Apparel is the sixth largest retail category, according to a recent report from the National Retail Federation/Forrester Research. It’s also one that African Americans spent 7.3% of their after-tax income on, to the tune of $20.5 billion, in 1998.
The NPD Group Inc., a market research company in Port Washington, New York, breaks 1999 U.S. apparel sales into three main distribution channels: brick-and-mortar stores (88.6%); catalogs (9.4%); and online/Internet (0.6%). (“Not reported” accounts for the remaining 1.4%.)
While the online sales component may seem minuscule, it actually accounted for a whopping $1.1 billion in 1999, roughly twice the amount spent in 1998 (and is estimated to top $13 billion by 2003). However, of the 4.9 million African Americans who use the Internet, those making online purchases lagged behind the rest of the wired population when it came to purchases in the clothing (and travel) sectors.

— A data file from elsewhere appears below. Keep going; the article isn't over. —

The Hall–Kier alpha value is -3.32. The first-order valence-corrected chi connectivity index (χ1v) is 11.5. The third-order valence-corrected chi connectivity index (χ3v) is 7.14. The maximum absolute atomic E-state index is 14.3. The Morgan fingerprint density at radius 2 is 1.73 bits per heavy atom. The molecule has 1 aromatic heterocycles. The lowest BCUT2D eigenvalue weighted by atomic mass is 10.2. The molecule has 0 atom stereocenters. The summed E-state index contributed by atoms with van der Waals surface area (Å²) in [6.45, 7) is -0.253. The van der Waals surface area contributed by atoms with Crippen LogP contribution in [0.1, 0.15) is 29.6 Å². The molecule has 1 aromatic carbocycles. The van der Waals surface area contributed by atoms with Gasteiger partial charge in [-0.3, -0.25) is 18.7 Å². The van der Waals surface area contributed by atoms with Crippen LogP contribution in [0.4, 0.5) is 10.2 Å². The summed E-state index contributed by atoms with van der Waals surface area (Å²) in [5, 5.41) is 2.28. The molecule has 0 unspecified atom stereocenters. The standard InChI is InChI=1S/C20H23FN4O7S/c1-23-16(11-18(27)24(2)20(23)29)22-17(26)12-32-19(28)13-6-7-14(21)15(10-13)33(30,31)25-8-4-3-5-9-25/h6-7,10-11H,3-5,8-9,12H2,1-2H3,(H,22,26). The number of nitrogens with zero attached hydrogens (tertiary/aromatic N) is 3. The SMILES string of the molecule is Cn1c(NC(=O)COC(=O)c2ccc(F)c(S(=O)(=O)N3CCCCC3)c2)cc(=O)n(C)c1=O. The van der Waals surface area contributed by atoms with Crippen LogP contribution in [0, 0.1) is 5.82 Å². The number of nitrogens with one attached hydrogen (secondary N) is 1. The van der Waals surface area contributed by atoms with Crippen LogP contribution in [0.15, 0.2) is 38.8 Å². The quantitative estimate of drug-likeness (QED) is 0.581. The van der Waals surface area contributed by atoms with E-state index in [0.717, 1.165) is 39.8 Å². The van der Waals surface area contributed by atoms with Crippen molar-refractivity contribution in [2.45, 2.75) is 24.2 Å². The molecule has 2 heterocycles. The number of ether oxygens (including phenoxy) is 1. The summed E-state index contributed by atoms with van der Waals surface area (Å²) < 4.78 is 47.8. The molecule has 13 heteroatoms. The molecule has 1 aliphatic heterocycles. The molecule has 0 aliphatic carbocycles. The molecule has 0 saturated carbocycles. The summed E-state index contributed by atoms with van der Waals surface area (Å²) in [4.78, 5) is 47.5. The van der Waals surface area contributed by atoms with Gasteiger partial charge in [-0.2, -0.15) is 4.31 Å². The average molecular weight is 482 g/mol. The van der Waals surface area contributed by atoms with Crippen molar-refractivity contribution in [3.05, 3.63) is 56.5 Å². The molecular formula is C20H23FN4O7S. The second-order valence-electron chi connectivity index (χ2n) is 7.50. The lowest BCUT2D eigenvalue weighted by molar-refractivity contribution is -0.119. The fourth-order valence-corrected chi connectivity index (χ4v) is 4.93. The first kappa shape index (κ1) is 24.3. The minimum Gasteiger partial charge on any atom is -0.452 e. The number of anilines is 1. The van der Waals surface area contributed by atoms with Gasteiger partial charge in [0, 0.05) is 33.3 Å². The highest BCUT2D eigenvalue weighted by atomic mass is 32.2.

“While we found that online African Americans are more likely to state they intend to begin making online purchases than the total online adult population, the same group also expresses a higher degree of concern regarding security and privacy than the total online population,” says Idil Cakim, an analyst for Cyber Dialogue, an online market research company.
One other trend to watch: the emergence of discount stores. With a 7% revenue gain in 1999, they captured a 20% market share and were the fastest-growing retail channel.